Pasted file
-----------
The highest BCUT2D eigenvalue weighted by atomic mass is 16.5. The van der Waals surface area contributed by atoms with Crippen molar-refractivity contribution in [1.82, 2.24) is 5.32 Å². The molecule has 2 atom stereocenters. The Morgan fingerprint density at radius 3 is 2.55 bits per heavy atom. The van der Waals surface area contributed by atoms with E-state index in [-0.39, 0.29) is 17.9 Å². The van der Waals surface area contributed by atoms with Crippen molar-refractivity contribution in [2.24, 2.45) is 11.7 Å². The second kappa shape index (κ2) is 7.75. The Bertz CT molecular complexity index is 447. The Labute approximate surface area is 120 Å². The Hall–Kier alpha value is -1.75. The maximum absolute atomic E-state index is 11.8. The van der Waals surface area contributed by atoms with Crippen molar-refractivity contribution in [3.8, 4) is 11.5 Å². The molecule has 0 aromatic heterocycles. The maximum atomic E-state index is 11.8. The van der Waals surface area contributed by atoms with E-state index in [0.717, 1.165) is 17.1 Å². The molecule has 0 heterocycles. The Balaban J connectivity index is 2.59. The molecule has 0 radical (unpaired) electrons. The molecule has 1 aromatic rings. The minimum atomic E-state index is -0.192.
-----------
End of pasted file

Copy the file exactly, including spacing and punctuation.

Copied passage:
The highest BCUT2D eigenvalue weighted by atomic mass is 16.5. The van der Waals surface area contributed by atoms with Crippen molar-refractivity contribution in [1.82, 2.24) is 5.32 Å². The molecule has 2 atom stereocenters. The Morgan fingerprint density at radius 3 is 2.55 bits per heavy atom. The van der Waals surface area contributed by atoms with E-state index in [-0.39, 0.29) is 17.9 Å². The van der Waals surface area contributed by atoms with Crippen molar-refractivity contribution in [2.24, 2.45) is 11.7 Å². The second kappa shape index (κ2) is 7.75. The Bertz CT molecular complexity index is 447. The Labute approximate surface area is 120 Å². The Hall–Kier alpha value is -1.75. The maximum absolute atomic E-state index is 11.8. The van der Waals surface area contributed by atoms with Crippen molar-refractivity contribution in [3.8, 4) is 11.5 Å². The molecule has 0 aromatic heterocycles. The maximum atomic E-state index is 11.8. The van der Waals surface area contributed by atoms with E-state index in [0.717, 1.165) is 17.1 Å². The molecule has 0 heterocycles. The Balaban J connectivity index is 2.59. The molecule has 0 radical (unpaired) electrons. The molecule has 1 aromatic rings. The minimum atomic E-state index is -0.192.